Heyer, Georgette. Black Sheep.

NY: Dutton, 1967.

This is one of the author’s last Regency romance novels and the plot is largely a warmed-over variation of one she has made use of on numerous occasions — but it works, which is a solid tribute to Heyer’s skill.

It’s around 1820 and Abigail Wendover, in her late twenties and still unmarried, has numerous admirers but has simply never met a man she actually wanted to marry. She lives with Selina, her much older spinster sister, in Bath, together with her seventeen-year-old niece, Fanny, whom the two women have pretty much raised, and spoiled. Their only surviving brother, the demanding and priggish James, is technically the girl’s guardian but he was relieved to fob her off on his sisters, who have tried to give her a much more humane upbringing than they received themselves. But now Fanny, a considerable heiress, is being pursued by Stacy Calverleigh, a gazetted fortune-hunter, and Abby is reaching her wit’s end in trying to fend him off and to convince the dazzled Fanny of his baser intentions. Then Stacy’s middle-aged uncle Miles appears on the scene. He was a rake in his youth and was packed off to India twenty years before for the family’s own good. Miles doesn’t care much about other people or the proprieties and generally does just as he pleases, and it isn’t long before the innately rebellious Abby is smitten. That’s the essence of the plot — Heyer, as I say, has used variations on it several times before — but the real enjoyment to the reader is in the characters of the players: Abby, Miles, Fanny, Stacy, Selina, and several of the supporting cast. The writing is sprightly, especially the dialogue, and it’s hard to believe none of Heyer’s novels ever made it to Hollywood or even to Masterpiece Theater.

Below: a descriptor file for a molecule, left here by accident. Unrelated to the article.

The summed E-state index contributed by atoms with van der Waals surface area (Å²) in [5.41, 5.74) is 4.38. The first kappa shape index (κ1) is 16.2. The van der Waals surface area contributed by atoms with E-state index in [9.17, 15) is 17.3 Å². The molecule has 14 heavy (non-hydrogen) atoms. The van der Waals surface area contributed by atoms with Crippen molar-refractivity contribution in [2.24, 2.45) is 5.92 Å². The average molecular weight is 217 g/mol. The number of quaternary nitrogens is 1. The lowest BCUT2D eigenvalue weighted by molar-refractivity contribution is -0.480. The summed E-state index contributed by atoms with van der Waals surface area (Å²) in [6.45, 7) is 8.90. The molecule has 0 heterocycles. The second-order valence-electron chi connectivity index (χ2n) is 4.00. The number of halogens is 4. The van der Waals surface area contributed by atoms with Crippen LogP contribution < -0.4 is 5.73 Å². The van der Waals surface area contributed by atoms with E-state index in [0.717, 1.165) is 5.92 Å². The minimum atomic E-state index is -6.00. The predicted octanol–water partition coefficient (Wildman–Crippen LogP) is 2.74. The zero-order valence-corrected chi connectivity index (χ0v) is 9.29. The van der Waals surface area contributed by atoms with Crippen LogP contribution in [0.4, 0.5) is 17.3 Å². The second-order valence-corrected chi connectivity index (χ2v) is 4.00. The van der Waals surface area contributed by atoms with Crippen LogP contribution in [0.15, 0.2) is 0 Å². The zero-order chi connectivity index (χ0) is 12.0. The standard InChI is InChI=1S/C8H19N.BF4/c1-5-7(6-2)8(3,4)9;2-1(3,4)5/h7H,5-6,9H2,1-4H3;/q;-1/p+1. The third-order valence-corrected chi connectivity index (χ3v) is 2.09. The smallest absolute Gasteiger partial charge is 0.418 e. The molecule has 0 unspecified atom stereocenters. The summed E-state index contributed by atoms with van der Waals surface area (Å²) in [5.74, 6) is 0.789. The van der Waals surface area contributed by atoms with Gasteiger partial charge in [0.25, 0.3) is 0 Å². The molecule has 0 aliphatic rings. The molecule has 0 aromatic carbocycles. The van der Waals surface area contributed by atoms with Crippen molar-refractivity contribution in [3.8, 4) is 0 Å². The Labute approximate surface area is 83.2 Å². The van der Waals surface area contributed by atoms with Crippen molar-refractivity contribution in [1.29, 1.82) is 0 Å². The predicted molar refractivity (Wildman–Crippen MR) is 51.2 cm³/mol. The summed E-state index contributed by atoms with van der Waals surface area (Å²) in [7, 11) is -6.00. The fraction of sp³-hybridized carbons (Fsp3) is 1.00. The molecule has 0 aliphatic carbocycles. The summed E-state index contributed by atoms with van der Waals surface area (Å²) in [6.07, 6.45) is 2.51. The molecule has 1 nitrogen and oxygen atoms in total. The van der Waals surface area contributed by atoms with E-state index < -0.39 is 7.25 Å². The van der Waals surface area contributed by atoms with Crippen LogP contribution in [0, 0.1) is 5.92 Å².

Advertisements
Published in: on 22 March 2012 at 7:04 am  Leave a Comment  
Tags: , ,

The URI to TrackBack this entry is: https://reviewsmith.wordpress.com/2012/03/22/heyer-georgette-black-sheep/trackback/

RSS feed for comments on this post.

Leave a Reply

Fill in your details below or click an icon to log in:

WordPress.com Logo

You are commenting using your WordPress.com account. Log Out / Change )

Twitter picture

You are commenting using your Twitter account. Log Out / Change )

Facebook photo

You are commenting using your Facebook account. Log Out / Change )

Google+ photo

You are commenting using your Google+ account. Log Out / Change )

Connecting to %s

%d bloggers like this: